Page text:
From William Benzenhafer Niceville, FL
What is the best agent to use to clean up a residential air-conditioning system after a compressor burnout? Requirements must be that the agent is cost-effective, safe for the system, environmentally safe, and non-hazardous to people.
By Dallas Rohrer Aftermarket Specialties Keenesaw, GA
The best and perhaps the only agent is CF-20. It is cost effective, safe for the system, and may be purchased at most ac/r wholesalers throughout the United States and Canada.
From Brian Feather Scottsbluff, NE
I have trouble setting superheat on non-TXV systems in early spring. I use a required superheat calculator with ambient drybulb of 60% to 65% and an indoor wetbulb at the eye of the blower of 52% to 54%. But I can’t get the vapor pressure above 61 psig to set the superheat by the calculator.
Does the indoor DB need to be above a certain temperature also? Is the calculator temperature too low for this climate? Does sizing the indoor coil 1/2-ton larger for more efficiency effect this? Does the heat exchanger condenser effect this?
These are new installations, so coils, blowers, and filters are clean. The indoor flow restrictor is sized for the condenser. When indoor load conditions are higher and outdoor temperatures are higher, the superheat calculator works great.
By Daniel Kramer, P.E. Patent Attorney, former chief engineer for Kramer-Trenton
You state that in early spring you can’t get the suction pressure above 61 psig (R-22) to set the superheat by the Carrier chart.
Does the air drybulb temperature affect this problem? Nominally, the sole driving force affecting the capacity of a dehumidifying coil is the wetbulb temperature. That’s because the theory says the capacity of a dehumidifying coil in enthalpy-driven and wetbulb temperature is the sole variable affecting air enthalpy. Therefore, the drybulb temperature should not affect the suction pressure. However, as a practical matter, warmer air (higher drybulb temperature) can carry more moisture and therefore more easily exhibit higher wetbulb temperatures.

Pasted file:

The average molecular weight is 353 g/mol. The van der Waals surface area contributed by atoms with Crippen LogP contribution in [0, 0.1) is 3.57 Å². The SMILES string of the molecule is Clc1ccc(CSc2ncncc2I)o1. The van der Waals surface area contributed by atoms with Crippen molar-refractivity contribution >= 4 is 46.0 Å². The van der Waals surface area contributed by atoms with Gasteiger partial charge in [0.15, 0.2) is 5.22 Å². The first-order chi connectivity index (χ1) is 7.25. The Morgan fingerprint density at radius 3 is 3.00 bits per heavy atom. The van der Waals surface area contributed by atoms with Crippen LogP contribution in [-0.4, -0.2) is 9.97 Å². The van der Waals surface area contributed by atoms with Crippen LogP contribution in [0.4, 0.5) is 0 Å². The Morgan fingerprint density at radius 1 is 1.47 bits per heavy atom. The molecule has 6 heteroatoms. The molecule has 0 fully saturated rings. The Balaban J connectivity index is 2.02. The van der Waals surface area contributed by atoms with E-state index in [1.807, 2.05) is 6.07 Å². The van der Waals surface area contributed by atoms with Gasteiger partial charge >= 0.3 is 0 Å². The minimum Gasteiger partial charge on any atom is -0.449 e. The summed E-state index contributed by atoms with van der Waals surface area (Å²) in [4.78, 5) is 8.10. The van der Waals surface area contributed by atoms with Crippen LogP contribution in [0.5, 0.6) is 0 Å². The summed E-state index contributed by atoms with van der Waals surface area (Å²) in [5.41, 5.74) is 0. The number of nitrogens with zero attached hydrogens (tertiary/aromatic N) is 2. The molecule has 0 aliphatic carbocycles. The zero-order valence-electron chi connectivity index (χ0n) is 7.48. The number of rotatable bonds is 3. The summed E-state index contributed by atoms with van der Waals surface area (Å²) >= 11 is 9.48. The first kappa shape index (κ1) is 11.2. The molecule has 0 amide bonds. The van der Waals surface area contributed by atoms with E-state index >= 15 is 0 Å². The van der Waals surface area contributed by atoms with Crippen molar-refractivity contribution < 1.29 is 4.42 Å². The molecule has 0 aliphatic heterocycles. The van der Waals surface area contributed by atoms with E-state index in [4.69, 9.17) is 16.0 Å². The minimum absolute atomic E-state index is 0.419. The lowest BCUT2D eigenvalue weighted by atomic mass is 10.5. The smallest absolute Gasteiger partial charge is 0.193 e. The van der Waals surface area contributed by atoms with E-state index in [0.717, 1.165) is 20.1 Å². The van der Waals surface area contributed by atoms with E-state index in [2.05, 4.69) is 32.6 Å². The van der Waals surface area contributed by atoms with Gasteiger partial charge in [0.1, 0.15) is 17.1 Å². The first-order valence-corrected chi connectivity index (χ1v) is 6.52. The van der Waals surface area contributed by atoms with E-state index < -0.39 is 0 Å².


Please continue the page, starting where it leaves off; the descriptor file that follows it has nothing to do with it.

Is the calculator temperature too low for your climate? The calculator settings are restricted by the freezing point of water. The chart does not show a pressure lower than 60 psig because 60 psig (R-22) corresponds to 34Â°F. If your suction pressure were even 2.5 psi lower, say 57.5 psig, you would be freezing at the coil.
Your Carrier superheat calculator was intended to provide you with the means to correctly and fully charge a capillary or restrictor-type (non-TXV) system under non-ideal conditions.
The calculator has two adjustable windows. The first provides a sliding chart that allows you to measure and input the observed wetbulb air temperature at the evaporator inlet and the drybulb temperature at the condenser air inlet. With these inputs, the slide chart indicates the correct suction superheat to which you should charge under your observed non-ideal conditions that will provide substantially correct operating conditions at design temperatures.
The second window appears to lock you into only one combination of suction pressure and suction line (the chart calls it “vapor line”) temperature to secure the desired superheat.
However, by sliding the chart up and down you can see that at any suction pressure you select within the chart range, the chart will show the suction vapor temperature you must have for the desired superheat.
Would sizing the indoor coil larger for efficiency cause your problem? No, an oversized evaporator would help in getting the suction pressure up.
If you were short of evaporator capacity, low suction line temperature and low suction superheat should accompany your low suction pressure. You would have to increase the fan speed, clean the filter, etc. However, since you have an oversized evaporator, this is unlikely.
If, on the other hand, your low suction pressure is accompanied by suction line temperature approaching the entering air drybulb temperature (high superheat), then you have any of the following three problems:
From Phil Senner SennFab Industries
Is there someplace on the web where EPA refrigerant regulations reside? Regulations seem to be ever changing. Many companies have financial interests in promoting scare tactics used in selling refrigerant usage tracking systems and software.
Where can we get the real truth about the actual requirement? Is there information regarding actual cases of EPA enforcement?
Our company works on no systems with more than 50 lbs. of refrigerant charge. What actual regulation states that we must track leak rates and refrigerant usage for these types of systems?
By Jerry Kestenbaum Refron, Inc. Long Island City, NYYou can find everything you want to know about ozone depletion and EPA regulations by going to the EPA’s Ozone Depletion Home Page atwww. epa.gov/docs/ozone.
In addition to finding out about laws, regulations, and approved substitutes for ozone depleting substances, you can also find copies of easy-to-understand “fact sheets” issues by the EPA on various topics including leak repair requirements and record keeping. Fact sheets can be obtained from www.epa.gov/docs/ ozone/title6/608/608.html.
On the home page, you can also click on “enforcement actions” for a listing of more than 50 separate enforcement actions taken by the EPA.
All of the above information can also be obtained from the EPA Stratospheric Ozone Hotline by dialing toll free 800-296-1196.
Specifically in answer to your leak repair question, there are currently no regulations that require tracking of leak rates and refrigerant usage for systems that contain less than 50 lb of refrigerant charge.